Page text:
Katharine Hepburn supposedly said that without discipline there is no life. The older I get the more I understand this to be true.
Harvest time in the WineLife necessitates doing certain specific things over and over again in order to achieve a result. A lot of other career choices demand the same thing. You are a baker, and you have the right temperature and humidity in your bakery; you put the right amount of flour and yeast and water and salt in a bowl; you mix it up and put it in an oven set to 350 degrees (not 354); you bake for 12 minutes (not 13); you make great bread. You perform a set of tasks routinely in order to find certain truths. I do what I do when I do because I’m searching for truth too; and because the wine says so.
At this point in WineTime, we bring in fruit that has very specific flavors and textures, a balance of acid and tannin; we put 1.5 tons of crushed fruit in each box. After cold-soaking for 2-5 days, we start punching down the fermenting must. We punch down 3 times per day (to extract flavor, color, and tannin), and each time we punch down, we taste the boxes to make sure that fermentation is proceeding the way it is supposed to. Each time we taste, we write notes about what we are smelling and tasting because fermentation and maceration (even when the juice has become wine, contact with the skins will move the wine structurally, will add and polish tannins) is a continuum. You cannot know how the end product became the end product without going on and marking this daily journey with it; how can you know when to press the wine unless you know how little or big each daily iteration is?
Pressing is like picking. You get only once chance each year to do it. If you are pressing off just to get a fermentor empty then you care only a certain amount about what you are doing. You press when you HAVE TO press, when the wine says so.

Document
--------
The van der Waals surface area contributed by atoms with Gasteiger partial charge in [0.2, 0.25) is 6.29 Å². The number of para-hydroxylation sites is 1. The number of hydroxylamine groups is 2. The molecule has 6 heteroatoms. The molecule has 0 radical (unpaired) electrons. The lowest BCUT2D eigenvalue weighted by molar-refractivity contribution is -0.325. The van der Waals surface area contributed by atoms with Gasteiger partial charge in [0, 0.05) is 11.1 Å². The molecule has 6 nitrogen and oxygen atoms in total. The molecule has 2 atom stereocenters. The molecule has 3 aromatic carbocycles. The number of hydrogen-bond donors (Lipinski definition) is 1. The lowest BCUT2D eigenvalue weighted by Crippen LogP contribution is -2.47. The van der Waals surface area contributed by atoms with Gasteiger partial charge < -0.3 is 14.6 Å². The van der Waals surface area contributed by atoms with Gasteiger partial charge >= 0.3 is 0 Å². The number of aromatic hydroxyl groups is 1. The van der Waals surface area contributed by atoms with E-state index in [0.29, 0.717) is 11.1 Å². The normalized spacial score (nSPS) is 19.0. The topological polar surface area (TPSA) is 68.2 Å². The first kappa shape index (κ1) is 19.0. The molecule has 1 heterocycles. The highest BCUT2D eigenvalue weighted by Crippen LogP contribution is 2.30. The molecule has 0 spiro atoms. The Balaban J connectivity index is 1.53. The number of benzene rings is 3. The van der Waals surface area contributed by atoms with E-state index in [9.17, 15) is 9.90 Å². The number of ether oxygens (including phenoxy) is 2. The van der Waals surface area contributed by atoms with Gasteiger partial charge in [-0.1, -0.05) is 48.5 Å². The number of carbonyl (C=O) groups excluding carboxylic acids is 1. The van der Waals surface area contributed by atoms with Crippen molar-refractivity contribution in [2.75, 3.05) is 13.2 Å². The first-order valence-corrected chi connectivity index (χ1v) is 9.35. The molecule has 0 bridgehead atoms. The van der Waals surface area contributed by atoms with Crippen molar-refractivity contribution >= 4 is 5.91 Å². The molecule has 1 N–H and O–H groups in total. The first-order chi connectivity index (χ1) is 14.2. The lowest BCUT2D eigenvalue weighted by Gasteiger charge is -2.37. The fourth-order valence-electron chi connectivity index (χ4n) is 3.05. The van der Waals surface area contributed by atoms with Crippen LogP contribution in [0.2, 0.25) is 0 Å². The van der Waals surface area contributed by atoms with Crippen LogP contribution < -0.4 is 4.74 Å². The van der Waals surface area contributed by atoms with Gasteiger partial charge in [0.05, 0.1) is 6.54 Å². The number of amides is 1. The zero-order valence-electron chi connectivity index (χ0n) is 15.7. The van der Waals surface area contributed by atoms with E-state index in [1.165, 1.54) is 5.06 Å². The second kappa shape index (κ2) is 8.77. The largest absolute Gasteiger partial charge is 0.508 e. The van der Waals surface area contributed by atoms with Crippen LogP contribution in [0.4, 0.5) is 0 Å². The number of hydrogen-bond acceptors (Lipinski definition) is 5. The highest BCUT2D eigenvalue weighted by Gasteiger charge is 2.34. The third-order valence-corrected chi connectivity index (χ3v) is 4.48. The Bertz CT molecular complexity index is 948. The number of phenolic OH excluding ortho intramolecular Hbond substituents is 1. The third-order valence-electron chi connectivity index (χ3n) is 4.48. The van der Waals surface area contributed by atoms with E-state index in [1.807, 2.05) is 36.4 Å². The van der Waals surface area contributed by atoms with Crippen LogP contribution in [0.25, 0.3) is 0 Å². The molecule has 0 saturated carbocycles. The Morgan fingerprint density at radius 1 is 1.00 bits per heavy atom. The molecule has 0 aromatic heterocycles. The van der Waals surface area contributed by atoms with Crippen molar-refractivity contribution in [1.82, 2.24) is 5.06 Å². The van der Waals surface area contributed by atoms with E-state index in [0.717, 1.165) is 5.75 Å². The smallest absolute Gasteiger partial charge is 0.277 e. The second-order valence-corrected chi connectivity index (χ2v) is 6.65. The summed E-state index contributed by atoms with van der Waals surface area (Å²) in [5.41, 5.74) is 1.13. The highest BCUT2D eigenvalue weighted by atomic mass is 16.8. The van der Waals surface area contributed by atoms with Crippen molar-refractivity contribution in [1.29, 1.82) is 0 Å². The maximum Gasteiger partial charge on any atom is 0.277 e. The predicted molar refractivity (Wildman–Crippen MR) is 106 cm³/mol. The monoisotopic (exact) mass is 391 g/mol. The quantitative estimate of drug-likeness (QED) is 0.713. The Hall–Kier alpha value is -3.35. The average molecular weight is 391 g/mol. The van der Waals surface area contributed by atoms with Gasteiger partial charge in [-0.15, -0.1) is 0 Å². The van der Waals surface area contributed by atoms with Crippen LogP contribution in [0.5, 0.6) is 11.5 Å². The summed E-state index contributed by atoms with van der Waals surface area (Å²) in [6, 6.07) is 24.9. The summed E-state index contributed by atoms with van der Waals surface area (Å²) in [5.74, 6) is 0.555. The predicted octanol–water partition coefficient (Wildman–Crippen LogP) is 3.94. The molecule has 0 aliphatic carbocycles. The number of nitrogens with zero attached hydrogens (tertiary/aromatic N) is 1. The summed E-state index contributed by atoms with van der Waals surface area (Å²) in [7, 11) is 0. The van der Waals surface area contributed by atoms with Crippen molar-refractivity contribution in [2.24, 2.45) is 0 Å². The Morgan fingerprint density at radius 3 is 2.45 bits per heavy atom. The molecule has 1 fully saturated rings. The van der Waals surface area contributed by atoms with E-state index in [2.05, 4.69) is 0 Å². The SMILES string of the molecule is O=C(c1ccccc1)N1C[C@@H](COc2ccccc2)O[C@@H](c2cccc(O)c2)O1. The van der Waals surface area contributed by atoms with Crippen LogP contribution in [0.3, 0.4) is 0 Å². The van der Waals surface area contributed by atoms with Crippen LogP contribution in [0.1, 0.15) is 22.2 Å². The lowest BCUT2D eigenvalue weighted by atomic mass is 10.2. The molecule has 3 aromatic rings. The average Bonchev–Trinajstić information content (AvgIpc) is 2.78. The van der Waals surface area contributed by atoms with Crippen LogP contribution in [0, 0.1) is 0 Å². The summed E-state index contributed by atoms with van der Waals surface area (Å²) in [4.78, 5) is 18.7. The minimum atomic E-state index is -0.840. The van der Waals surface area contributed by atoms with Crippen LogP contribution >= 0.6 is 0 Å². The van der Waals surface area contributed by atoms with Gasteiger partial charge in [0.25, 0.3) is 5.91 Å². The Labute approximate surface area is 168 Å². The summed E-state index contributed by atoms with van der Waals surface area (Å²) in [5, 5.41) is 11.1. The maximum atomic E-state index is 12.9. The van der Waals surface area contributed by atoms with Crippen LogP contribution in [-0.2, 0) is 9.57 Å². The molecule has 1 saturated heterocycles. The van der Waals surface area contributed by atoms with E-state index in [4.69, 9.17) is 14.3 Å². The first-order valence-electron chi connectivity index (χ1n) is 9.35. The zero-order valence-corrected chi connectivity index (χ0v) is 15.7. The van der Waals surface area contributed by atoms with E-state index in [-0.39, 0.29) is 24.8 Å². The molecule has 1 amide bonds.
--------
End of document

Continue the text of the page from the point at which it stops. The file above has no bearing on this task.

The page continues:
After the press, the wine goes into certain, very specific barrels because those specific barrels give very specific qualities to the wine. And you are in barrel only as long as you NEED to be. Because the wine says so.
Is it any wonder that the earliest and best winemakers were from religious orders? They knew a little something about keeping their mouths shut and doing what they were told.
There’s a time to get cute, and a time to just do the work. I am trying to be the best and most truthful winemaker I can be; devotion to the routine helps me to be able to shepherd this magical process (at least as I comprehend it)…and hopefully make a wine that gives the wine lover that WOW we all search for.
Our Home Ranch Vineyard. Take a look at that beautiful dirt! Our estate vineyard was planted in 1996 on top of gravel from a now-extinct river that ran through the Livermore Valley Wine Country for centuries.
The resulting gravel is hundreds of feet deep in this spot. This rock drains exceptionally well, retains heat if it gets cold later in the season, and reflects light up under the canopy, aiding in the ripening of our clone 7 Cabernet Sauvignon. This clone represents 70-80% of all the Cab grown in California. It is also called the Concannon clone which traces its ancestry back to first-growth cuttings that were planted in Livermore in the 1870s.
The Steven Kent Winery makes a single-vineyard wine from this site, and the fruit is also used in a super-Tuscan style blend of Cabernet and Sangiovese called Vincere. At times, it will also be used for the Lineage | Livermore Valley blend.
We changed farming companies before the 2018 harvest, and one consequence of this move was the need for me to do my own fruit sampling.
Sampling is the process of taking berries or bunches of grapes randomly from a block of fruit in order to gauge the ripeness of those grapes. We will do this sampling as we get relatively close to harvest, say, a couple of weeks out. The first result serves as a baseline; all subsequent measures of brix, pH, and TA (for our purpose, total acidity) generally advance toward what ripeness would mean from a numbers standpoint.